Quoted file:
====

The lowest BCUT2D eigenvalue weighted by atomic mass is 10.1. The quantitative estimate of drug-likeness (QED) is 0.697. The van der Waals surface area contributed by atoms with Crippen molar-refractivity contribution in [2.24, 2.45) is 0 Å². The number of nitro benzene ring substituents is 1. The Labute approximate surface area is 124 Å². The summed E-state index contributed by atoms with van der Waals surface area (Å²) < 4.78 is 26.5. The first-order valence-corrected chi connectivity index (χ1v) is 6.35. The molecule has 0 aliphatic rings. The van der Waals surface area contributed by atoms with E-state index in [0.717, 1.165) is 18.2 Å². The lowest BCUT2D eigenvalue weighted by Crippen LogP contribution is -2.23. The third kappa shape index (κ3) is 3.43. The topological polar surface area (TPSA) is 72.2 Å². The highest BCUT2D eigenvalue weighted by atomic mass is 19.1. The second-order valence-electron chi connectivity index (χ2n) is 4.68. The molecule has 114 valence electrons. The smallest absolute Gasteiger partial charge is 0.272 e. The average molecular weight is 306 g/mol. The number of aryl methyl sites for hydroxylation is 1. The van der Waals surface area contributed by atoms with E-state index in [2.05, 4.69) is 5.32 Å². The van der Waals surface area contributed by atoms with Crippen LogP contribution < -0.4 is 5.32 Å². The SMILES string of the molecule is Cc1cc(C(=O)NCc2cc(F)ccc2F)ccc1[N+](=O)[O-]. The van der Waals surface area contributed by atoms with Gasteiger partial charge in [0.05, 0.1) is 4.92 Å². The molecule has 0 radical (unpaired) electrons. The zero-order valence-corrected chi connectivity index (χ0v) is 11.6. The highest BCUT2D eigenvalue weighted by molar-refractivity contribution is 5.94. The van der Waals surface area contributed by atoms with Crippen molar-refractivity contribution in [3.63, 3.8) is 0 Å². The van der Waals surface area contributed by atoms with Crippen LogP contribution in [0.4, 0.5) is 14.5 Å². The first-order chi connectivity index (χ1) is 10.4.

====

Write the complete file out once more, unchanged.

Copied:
The lowest BCUT2D eigenvalue weighted by atomic mass is 10.1. The quantitative estimate of drug-likeness (QED) is 0.697. The van der Waals surface area contributed by atoms with Crippen molar-refractivity contribution in [2.24, 2.45) is 0 Å². The number of nitro benzene ring substituents is 1. The Labute approximate surface area is 124 Å². The summed E-state index contributed by atoms with van der Waals surface area (Å²) < 4.78 is 26.5. The first-order valence-corrected chi connectivity index (χ1v) is 6.35. The molecule has 0 aliphatic rings. The van der Waals surface area contributed by atoms with E-state index in [0.717, 1.165) is 18.2 Å². The lowest BCUT2D eigenvalue weighted by Crippen LogP contribution is -2.23. The third kappa shape index (κ3) is 3.43. The topological polar surface area (TPSA) is 72.2 Å². The highest BCUT2D eigenvalue weighted by atomic mass is 19.1. The second-order valence-electron chi connectivity index (χ2n) is 4.68. The molecule has 114 valence electrons. The smallest absolute Gasteiger partial charge is 0.272 e. The average molecular weight is 306 g/mol. The number of aryl methyl sites for hydroxylation is 1. The van der Waals surface area contributed by atoms with E-state index in [2.05, 4.69) is 5.32 Å². The van der Waals surface area contributed by atoms with Crippen LogP contribution < -0.4 is 5.32 Å². The SMILES string of the molecule is Cc1cc(C(=O)NCc2cc(F)ccc2F)ccc1[N+](=O)[O-]. The van der Waals surface area contributed by atoms with Gasteiger partial charge in [0.05, 0.1) is 4.92 Å². The molecule has 0 radical (unpaired) electrons. The zero-order valence-corrected chi connectivity index (χ0v) is 11.6. The highest BCUT2D eigenvalue weighted by molar-refractivity contribution is 5.94. The van der Waals surface area contributed by atoms with Crippen molar-refractivity contribution in [3.63, 3.8) is 0 Å². The van der Waals surface area contributed by atoms with Crippen LogP contribution in [0.4, 0.5) is 14.5 Å². The first-order chi connectivity index (χ1) is 10.4.